Skip to main content
padlock icon - secure page this page is secure

Free Content Opium poppy and Madagascar periwinkle: model non-model systems to investigate alkaloid biosynthesis in plants

Download Article:

You have access to the full text article on a website external to Ingenta Connect.

Please click here to view this article on Wiley Online Library.

You may be required to register and activate access on Wiley Online Library before you can obtain the full text. If you have any queries please visit Wiley Online Library


Alkaloids represent a large and diverse group of compounds that are related by the occurrence of a nitrogen atom within a heterocyclic backbone. Unlike other types of secondary metabolites, the various structural categories of alkaloids are unrelated in terms of biosynthesis and evolution. Although the biology of each group is unique, common patterns have become apparent. Opium poppy (Papaver somniferum), which produces several benzylisoquinoline alkaloids, and Madagascar periwinkle (Catharanthus roseus), which accumulates an array of monoterpenoid indole alkaloids, have emerged as the premier organisms used to study plant alkaloid metabolism. The status of these species as model systems results from decades of research on the chemistry, enzymology and molecular biology responsible for the biosynthesis of valuable pharmaceutical alkaloids. Opium poppy remains the only commercial source for morphine, codeine and semi-synthetic analgesics, such as oxycodone, derived from thebaine. Catharanthus roseus is the only source for the anti-cancer drugs vinblastine and vincristine. Impressive collections of cDNAs encoding biosynthetic enzymes and regulatory proteins involved in the formation of benzylisoquinoline and monoterpenoid indole alkaloids are now available, and the rate of gene discovery has accelerated with the application of genomics. Such tools have allowed the establishment of models that describe the complex cell biology of alkaloid metabolism in these important medicinal plants. A suite of biotechnological resources, including genetic transformation protocols, has allowed the application of metabolic engineering to modify the alkaloid content of these and related species. An overview of recent progress on benzylisoquinoline and monoterpenoid indole alkaloid biosynthesis in opium poppy and C. roseus is presented.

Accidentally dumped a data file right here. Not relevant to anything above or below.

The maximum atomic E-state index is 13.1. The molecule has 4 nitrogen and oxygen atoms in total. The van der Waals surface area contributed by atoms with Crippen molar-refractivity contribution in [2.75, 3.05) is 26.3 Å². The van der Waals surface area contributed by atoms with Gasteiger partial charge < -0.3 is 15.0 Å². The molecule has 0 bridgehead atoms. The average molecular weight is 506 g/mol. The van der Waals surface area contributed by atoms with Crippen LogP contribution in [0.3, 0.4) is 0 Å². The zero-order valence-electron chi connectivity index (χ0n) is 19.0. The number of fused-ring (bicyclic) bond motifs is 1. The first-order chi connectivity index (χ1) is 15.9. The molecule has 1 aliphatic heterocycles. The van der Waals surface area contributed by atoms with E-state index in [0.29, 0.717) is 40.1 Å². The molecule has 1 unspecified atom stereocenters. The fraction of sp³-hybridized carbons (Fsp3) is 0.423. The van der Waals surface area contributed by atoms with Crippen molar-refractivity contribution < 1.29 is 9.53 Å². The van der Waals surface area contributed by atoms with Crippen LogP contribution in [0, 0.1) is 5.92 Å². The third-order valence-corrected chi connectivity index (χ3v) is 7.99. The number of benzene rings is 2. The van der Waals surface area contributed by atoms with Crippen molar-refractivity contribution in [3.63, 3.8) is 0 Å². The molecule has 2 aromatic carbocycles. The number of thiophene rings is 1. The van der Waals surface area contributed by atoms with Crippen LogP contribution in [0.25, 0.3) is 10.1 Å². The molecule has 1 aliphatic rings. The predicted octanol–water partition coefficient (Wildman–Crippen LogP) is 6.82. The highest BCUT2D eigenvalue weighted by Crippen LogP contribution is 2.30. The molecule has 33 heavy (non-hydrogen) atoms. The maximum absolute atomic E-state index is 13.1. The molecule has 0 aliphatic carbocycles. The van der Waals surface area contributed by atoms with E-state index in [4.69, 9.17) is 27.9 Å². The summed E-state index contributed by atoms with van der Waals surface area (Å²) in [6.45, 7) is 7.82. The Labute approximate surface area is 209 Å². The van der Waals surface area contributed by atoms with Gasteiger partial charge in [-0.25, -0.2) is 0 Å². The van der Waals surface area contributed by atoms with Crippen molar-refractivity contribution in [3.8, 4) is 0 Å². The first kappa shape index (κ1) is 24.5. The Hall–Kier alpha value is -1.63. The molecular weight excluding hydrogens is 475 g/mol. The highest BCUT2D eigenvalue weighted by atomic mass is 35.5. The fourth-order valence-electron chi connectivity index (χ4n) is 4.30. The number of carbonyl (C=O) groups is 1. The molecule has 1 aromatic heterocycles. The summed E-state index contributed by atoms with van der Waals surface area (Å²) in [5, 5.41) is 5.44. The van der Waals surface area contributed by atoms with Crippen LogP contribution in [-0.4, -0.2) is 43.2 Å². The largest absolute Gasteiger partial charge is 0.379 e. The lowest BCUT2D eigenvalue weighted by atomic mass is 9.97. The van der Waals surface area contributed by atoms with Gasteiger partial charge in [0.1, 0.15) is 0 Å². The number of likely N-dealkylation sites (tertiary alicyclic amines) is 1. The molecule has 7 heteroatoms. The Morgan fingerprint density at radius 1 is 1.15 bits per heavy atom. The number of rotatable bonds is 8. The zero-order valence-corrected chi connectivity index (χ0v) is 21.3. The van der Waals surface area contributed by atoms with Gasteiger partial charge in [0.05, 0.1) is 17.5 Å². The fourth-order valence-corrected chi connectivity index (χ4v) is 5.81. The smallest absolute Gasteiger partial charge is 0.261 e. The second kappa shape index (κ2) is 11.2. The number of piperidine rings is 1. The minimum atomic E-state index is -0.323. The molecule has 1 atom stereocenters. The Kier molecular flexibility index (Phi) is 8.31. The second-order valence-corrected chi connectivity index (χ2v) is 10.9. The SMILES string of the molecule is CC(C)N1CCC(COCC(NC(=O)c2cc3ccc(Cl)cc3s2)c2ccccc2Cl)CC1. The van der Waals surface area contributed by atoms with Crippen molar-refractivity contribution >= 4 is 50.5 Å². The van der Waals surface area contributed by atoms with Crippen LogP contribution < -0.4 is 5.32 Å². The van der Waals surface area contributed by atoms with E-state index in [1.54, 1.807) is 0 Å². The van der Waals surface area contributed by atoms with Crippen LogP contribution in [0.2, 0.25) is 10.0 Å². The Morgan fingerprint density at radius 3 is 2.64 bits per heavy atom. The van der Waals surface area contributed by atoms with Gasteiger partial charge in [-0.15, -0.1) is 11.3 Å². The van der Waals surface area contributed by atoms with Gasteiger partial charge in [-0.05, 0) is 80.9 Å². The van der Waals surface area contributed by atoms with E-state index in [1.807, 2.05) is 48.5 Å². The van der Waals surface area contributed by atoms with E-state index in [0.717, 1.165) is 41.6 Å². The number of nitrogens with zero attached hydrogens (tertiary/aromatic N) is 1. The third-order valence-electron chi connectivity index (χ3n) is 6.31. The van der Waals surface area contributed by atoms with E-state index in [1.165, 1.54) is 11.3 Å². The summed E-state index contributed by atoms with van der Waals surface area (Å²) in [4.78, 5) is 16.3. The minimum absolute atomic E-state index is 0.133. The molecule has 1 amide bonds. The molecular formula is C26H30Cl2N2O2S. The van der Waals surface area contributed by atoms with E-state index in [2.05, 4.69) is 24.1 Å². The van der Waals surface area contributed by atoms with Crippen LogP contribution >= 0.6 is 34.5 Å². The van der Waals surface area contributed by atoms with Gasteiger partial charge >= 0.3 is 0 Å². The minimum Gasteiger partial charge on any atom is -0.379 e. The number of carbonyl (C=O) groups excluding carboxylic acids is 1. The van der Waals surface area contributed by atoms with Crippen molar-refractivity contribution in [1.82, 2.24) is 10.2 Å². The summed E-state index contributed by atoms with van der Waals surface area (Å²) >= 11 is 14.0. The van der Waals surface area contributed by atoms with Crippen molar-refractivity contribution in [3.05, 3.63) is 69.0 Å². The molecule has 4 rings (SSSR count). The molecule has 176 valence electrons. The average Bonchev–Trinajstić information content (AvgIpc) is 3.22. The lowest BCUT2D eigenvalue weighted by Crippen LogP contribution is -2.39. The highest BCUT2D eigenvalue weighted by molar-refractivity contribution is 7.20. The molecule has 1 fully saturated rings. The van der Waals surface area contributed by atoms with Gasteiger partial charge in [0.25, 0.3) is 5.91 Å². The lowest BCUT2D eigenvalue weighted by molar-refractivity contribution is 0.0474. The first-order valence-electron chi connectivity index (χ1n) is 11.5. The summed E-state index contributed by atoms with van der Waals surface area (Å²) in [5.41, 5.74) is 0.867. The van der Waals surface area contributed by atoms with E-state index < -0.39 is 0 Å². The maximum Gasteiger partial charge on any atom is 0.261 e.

No References
No Citations
No Supplementary Data
No Article Media
No Metrics

Keywords: Catharanthus roseus; Papaver somniferum; benzylisoquinoline alkaloids; monoterpenoid indole alkaloids; non-model systems; secondary metabolism

Document Type: Research Article

Affiliations: Department of Biology, Brock University, St Catharines, ON L2S 3A1, Canada

Publication date: May 1, 2008

  • Access Key
  • Free content
  • Partial Free content
  • New content
  • Open access content
  • Partial Open access content
  • Subscribed content
  • Partial Subscribed content
  • Free trial content
Cookie Policy
Cookie Policy
Ingenta Connect website makes use of cookies so as to keep track of data that you have filled in. I am Happy with this Find out more